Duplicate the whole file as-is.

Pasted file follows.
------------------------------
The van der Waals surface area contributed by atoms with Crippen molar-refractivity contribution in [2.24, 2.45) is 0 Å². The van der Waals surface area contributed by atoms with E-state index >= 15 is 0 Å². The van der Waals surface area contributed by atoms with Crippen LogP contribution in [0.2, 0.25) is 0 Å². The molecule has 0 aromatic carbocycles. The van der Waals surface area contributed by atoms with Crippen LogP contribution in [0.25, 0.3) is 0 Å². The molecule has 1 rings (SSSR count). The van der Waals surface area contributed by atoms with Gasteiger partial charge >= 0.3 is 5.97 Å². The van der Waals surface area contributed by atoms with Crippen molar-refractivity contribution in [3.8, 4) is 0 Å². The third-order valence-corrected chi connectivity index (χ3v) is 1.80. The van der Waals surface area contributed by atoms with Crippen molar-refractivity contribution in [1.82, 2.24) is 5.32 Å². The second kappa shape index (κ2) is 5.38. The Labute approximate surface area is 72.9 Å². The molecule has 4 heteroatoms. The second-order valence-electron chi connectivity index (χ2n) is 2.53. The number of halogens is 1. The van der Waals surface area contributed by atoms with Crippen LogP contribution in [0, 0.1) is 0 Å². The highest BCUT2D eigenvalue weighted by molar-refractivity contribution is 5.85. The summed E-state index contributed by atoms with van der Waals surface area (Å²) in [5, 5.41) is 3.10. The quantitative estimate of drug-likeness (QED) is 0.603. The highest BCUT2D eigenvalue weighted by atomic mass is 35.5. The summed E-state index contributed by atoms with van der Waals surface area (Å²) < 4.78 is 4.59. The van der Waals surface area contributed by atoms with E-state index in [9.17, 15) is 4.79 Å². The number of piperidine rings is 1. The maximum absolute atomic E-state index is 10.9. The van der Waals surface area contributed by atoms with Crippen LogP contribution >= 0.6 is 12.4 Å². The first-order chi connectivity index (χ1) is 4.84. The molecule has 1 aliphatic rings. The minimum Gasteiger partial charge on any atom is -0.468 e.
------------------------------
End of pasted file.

The van der Waals surface area contributed by atoms with Crippen molar-refractivity contribution in [2.24, 2.45) is 0 Å². The van der Waals surface area contributed by atoms with E-state index >= 15 is 0 Å². The van der Waals surface area contributed by atoms with Crippen LogP contribution in [0.2, 0.25) is 0 Å². The molecule has 0 aromatic carbocycles. The van der Waals surface area contributed by atoms with Crippen LogP contribution in [0.25, 0.3) is 0 Å². The molecule has 1 rings (SSSR count). The van der Waals surface area contributed by atoms with Gasteiger partial charge >= 0.3 is 5.97 Å². The van der Waals surface area contributed by atoms with Crippen molar-refractivity contribution in [3.8, 4) is 0 Å². The third-order valence-corrected chi connectivity index (χ3v) is 1.80. The van der Waals surface area contributed by atoms with Crippen molar-refractivity contribution in [1.82, 2.24) is 5.32 Å². The second kappa shape index (κ2) is 5.38. The Labute approximate surface area is 72.9 Å². The molecule has 4 heteroatoms. The second-order valence-electron chi connectivity index (χ2n) is 2.53. The number of halogens is 1. The van der Waals surface area contributed by atoms with Crippen LogP contribution in [0, 0.1) is 0 Å². The highest BCUT2D eigenvalue weighted by molar-refractivity contribution is 5.85. The summed E-state index contributed by atoms with van der Waals surface area (Å²) in [5, 5.41) is 3.10. The quantitative estimate of drug-likeness (QED) is 0.603. The highest BCUT2D eigenvalue weighted by atomic mass is 35.5. The summed E-state index contributed by atoms with van der Waals surface area (Å²) < 4.78 is 4.59. The van der Waals surface area contributed by atoms with E-state index in [9.17, 15) is 4.79 Å². The number of piperidine rings is 1. The maximum absolute atomic E-state index is 10.9. The van der Waals surface area contributed by atoms with Crippen LogP contribution >= 0.6 is 12.4 Å². The first-order chi connectivity index (χ1) is 4.84. The molecule has 1 aliphatic rings. The minimum Gasteiger partial charge on any atom is -0.468 e.